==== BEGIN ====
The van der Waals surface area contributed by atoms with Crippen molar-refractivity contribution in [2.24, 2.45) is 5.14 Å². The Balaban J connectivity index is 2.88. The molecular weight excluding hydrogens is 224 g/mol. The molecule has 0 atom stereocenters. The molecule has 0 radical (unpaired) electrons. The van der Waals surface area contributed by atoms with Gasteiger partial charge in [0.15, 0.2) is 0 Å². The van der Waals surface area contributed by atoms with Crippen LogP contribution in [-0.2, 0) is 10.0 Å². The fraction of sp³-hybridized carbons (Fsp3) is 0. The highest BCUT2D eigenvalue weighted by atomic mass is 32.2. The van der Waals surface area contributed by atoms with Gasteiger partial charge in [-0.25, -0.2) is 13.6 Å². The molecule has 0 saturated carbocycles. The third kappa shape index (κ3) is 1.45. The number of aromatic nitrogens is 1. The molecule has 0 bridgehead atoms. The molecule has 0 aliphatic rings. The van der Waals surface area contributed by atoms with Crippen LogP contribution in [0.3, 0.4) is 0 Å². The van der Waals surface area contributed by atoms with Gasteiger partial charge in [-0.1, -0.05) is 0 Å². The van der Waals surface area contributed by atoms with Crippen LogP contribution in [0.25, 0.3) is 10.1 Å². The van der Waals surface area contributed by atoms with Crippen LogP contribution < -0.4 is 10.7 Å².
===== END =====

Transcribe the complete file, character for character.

The van der Waals surface area contributed by atoms with Crippen molar-refractivity contribution in [2.24, 2.45) is 5.14 Å². The Balaban J connectivity index is 2.88. The molecular weight excluding hydrogens is 224 g/mol. The molecule has 0 atom stereocenters. The molecule has 0 radical (unpaired) electrons. The van der Waals surface area contributed by atoms with Gasteiger partial charge in [0.15, 0.2) is 0 Å². The van der Waals surface area contributed by atoms with Crippen LogP contribution in [-0.2, 0) is 10.0 Å². The fraction of sp³-hybridized carbons (Fsp3) is 0. The highest BCUT2D eigenvalue weighted by atomic mass is 32.2. The van der Waals surface area contributed by atoms with Gasteiger partial charge in [-0.25, -0.2) is 13.6 Å². The molecule has 0 saturated carbocycles. The third kappa shape index (κ3) is 1.45. The number of aromatic nitrogens is 1. The molecule has 0 bridgehead atoms. The molecule has 0 aliphatic rings. The van der Waals surface area contributed by atoms with Crippen LogP contribution in [0.3, 0.4) is 0 Å². The van der Waals surface area contributed by atoms with Gasteiger partial charge in [-0.1, -0.05) is 0 Å². The van der Waals surface area contributed by atoms with Crippen LogP contribution in [0.25, 0.3) is 10.1 Å². The van der Waals surface area contributed by atoms with Crippen LogP contribution < -0.4 is 10.7 Å².